St Patrick’s Cathedral Dublin

In 1192, John Comyn, very first Anglo-Norman archbishop of Dublin, raised among the four Dublin Celtic parish churches, this one committed to Saint Patrick, next to a holy well of the same name and on an island between two branches of the River Poddle, to the status of a collegiate church, i.e., a church with a body of clergy committed to both praise and knowing. The new collegiate church fell outside the city borders, and this relocation produced two new civic areas, one under the archbishop’s temporal jurisdiction. The church was committed to “God, our Blessed Lady Mary and St Patrick” on 17 March 1191.

Comyn’s charter of 1191 or 1192, which allowed for a chapter of thirteen canons, of which three held unique self-respects (as chancellor, precentor and treasurer), was confirmed by a papal bull (of Pope Celestine III) within a year. The thirteen prebendaries connected to the church were provided with archepiscopal lands.

In time, a whole complex of structures arose in the vicinity of the cathedral, consisting of the Palace of the St Sepulchre (seat of the archbishop), and legal jurisdiction was divided in between a Liberty controlled by the dean, around the cathedral, and a larger one coming from the archbishop, adjacent.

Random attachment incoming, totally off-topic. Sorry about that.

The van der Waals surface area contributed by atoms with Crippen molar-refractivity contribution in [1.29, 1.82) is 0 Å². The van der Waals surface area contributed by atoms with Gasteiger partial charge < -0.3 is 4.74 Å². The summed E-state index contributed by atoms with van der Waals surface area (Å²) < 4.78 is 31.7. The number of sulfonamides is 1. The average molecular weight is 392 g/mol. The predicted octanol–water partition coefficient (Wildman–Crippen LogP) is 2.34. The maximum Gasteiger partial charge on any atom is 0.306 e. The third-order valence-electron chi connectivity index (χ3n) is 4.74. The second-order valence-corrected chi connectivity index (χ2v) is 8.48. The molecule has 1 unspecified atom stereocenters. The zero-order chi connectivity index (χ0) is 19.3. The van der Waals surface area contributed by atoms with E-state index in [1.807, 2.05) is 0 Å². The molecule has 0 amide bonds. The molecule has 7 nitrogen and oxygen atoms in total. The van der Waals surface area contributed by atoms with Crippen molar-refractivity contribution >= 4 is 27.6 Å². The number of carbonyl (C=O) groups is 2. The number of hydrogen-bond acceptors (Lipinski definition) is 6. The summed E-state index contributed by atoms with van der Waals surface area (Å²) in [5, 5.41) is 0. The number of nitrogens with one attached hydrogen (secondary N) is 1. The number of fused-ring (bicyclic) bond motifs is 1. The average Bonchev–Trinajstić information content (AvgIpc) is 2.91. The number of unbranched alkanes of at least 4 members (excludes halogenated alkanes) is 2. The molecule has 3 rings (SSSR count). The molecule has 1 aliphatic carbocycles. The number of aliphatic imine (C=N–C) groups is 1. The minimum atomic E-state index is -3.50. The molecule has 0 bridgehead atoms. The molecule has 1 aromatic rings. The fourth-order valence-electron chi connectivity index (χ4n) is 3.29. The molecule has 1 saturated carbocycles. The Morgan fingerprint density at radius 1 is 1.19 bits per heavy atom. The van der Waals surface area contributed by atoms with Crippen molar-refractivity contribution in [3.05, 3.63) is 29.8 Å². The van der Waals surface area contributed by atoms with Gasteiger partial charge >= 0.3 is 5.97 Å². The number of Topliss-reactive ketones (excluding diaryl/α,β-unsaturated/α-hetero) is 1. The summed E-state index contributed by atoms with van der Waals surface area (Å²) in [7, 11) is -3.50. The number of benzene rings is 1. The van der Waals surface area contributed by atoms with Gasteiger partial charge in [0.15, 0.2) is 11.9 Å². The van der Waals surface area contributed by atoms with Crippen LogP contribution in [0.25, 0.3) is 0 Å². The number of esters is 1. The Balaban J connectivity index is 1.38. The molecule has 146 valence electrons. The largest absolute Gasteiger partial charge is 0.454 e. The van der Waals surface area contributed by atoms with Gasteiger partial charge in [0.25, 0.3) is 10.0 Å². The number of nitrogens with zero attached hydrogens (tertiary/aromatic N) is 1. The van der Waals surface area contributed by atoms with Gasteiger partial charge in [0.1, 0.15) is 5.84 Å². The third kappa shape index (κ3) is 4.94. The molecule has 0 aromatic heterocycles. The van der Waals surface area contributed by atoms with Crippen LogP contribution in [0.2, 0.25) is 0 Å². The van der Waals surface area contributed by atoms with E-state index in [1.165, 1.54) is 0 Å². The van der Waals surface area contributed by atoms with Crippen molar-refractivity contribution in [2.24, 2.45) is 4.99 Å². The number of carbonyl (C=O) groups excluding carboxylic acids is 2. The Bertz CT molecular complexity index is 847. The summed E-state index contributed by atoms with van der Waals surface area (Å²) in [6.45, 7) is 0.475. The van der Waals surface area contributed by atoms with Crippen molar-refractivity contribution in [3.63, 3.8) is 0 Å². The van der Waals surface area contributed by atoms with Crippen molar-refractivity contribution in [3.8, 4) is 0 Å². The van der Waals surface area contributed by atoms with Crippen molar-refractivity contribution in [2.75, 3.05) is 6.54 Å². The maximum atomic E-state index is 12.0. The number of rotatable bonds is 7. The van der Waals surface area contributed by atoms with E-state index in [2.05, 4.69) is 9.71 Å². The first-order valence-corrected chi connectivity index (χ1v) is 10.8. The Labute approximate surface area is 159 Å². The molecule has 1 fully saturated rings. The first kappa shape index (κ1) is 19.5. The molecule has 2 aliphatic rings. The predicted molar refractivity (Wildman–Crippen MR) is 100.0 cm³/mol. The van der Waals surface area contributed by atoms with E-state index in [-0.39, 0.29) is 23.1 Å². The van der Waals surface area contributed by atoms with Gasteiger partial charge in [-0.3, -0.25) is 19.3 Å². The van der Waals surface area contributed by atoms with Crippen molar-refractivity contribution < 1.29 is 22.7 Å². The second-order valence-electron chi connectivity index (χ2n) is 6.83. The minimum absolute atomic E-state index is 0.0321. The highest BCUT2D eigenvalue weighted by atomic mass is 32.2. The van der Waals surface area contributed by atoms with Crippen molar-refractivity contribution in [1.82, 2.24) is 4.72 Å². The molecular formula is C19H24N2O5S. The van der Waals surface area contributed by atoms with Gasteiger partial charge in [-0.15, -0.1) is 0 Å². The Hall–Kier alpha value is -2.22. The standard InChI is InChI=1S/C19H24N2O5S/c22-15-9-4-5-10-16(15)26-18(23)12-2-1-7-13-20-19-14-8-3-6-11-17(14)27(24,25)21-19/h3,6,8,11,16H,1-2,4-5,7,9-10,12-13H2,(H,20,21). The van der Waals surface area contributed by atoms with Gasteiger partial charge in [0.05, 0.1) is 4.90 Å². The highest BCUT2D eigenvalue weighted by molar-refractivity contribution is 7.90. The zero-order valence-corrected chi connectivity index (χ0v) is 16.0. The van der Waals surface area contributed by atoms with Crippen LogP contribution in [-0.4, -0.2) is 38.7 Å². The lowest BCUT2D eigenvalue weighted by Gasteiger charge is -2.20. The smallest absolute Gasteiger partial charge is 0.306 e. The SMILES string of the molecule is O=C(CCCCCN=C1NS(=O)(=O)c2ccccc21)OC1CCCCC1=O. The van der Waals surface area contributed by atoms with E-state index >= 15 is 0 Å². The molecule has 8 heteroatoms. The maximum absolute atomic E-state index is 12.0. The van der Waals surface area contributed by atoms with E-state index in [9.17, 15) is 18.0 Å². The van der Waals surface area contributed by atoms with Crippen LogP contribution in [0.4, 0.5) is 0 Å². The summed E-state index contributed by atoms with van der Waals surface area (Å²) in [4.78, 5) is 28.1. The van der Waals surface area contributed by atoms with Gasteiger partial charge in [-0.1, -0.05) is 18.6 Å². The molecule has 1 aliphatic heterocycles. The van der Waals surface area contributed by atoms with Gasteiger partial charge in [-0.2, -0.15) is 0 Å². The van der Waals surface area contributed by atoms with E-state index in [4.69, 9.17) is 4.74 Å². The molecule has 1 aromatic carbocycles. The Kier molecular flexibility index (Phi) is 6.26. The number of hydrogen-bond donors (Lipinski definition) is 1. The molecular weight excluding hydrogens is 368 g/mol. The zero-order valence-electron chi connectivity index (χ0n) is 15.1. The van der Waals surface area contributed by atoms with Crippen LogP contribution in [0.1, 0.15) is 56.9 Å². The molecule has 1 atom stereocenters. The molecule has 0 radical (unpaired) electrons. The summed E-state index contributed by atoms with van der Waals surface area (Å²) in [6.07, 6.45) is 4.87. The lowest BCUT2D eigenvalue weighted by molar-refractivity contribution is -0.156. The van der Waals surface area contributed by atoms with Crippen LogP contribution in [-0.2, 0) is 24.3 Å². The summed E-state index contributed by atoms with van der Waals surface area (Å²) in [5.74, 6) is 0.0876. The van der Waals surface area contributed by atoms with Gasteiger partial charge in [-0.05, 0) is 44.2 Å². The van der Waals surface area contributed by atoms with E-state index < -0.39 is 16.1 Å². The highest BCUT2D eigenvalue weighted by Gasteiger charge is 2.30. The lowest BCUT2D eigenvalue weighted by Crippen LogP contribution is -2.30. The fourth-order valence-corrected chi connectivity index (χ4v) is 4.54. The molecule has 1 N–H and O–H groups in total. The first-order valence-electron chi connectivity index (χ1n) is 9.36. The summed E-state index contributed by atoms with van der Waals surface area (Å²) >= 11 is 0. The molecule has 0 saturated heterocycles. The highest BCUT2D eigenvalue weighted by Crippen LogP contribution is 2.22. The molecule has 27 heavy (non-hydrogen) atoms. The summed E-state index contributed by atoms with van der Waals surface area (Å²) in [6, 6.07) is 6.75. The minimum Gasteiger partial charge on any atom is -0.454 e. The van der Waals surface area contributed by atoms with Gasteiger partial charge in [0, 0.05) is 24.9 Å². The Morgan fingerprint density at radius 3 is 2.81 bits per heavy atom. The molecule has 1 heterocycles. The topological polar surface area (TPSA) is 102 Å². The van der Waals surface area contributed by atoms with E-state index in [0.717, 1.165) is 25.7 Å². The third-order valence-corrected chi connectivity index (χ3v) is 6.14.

Uncommonly, St Patrick’s is not the seat of a bishop, as the Archbishop of Dublin has his seat in Christ Church Cathedral. Given that 1870, the Church of Ireland has designated St Patrick’s as the national cathedral for the entire of Ireland, drawing chapter members from each of the twelve dioceses of the Church of Ireland. The dean is the common for the cathedral; this office has existed since 1219. The most famous office holder was Jonathan Swift.

There is nearly no precedent for a two-cathedral city, and some believe it was intended that St Patrick’s, a secular (diocesan clergy who are not members of a religious order, i.e. under a rule and, for that reason, “regular”) cathedral, would change Christ Church, a cathedral managed by an order.

A confrontational circumstance continued, with significant stress, over the decades after the establishment of St Patrick’s, and was eventually settled, more-or-less, by the signing of a six-point arrangement of 1300, Pacis Composition.

Saint Patrick’s Cathedral in Dublin (, Ireland, founded in 1191, is the National Cathedral of the Church of Ireland. With its 43-metre (141 ft) spire, St. Patrick’s is the tallest church (besides diocesan cathedrals) in Ireland and the biggest. Christ Church Cathedral, likewise a Church of Ireland cathedral in Dublin, is designated as the regional cathedral of the diocese of Dublin and Glendalough.

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